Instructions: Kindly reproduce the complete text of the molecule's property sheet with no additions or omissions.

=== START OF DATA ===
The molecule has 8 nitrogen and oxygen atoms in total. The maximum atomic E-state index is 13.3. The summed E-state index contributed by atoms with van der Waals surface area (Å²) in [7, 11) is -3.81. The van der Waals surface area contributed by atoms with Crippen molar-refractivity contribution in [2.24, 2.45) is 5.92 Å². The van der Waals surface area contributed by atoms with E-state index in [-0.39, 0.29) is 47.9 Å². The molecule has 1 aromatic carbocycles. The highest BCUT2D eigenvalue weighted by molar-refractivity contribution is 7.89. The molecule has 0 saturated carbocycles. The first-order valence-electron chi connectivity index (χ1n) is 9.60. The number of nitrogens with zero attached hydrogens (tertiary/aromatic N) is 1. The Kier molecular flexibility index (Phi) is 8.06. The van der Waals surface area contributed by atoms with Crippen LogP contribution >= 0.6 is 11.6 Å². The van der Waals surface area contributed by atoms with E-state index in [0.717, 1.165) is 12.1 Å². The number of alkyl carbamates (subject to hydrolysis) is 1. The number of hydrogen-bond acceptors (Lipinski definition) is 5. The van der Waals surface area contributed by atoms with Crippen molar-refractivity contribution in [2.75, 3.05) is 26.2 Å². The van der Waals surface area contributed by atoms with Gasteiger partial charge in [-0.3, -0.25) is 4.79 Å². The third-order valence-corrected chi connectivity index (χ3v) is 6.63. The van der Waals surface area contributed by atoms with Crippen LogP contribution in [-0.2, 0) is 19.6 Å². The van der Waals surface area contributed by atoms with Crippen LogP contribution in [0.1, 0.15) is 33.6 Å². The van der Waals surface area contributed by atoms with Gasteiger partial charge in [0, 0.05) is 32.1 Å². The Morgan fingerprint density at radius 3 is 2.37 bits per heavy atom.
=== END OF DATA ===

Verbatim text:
The molecule has 8 nitrogen and oxygen atoms in total. The maximum atomic E-state index is 13.3. The summed E-state index contributed by atoms with van der Waals surface area (Å²) in [7, 11) is -3.81. The van der Waals surface area contributed by atoms with Crippen molar-refractivity contribution in [2.24, 2.45) is 5.92 Å². The van der Waals surface area contributed by atoms with E-state index in [-0.39, 0.29) is 47.9 Å². The molecule has 1 aromatic carbocycles. The highest BCUT2D eigenvalue weighted by molar-refractivity contribution is 7.89. The molecule has 0 saturated carbocycles. The first-order valence-electron chi connectivity index (χ1n) is 9.60. The number of nitrogens with zero attached hydrogens (tertiary/aromatic N) is 1. The Kier molecular flexibility index (Phi) is 8.06. The van der Waals surface area contributed by atoms with Crippen LogP contribution >= 0.6 is 11.6 Å². The van der Waals surface area contributed by atoms with E-state index in [0.717, 1.165) is 12.1 Å². The number of alkyl carbamates (subject to hydrolysis) is 1. The number of hydrogen-bond acceptors (Lipinski definition) is 5. The van der Waals surface area contributed by atoms with Crippen molar-refractivity contribution in [2.75, 3.05) is 26.2 Å². The van der Waals surface area contributed by atoms with Gasteiger partial charge in [-0.3, -0.25) is 4.79 Å². The third-order valence-corrected chi connectivity index (χ3v) is 6.63. The van der Waals surface area contributed by atoms with Crippen LogP contribution in [-0.2, 0) is 19.6 Å². The van der Waals surface area contributed by atoms with Crippen LogP contribution in [0.1, 0.15) is 33.6 Å². The van der Waals surface area contributed by atoms with Gasteiger partial charge in [0, 0.05) is 32.1 Å². The Morgan fingerprint density at radius 3 is 2.37 bits per heavy atom.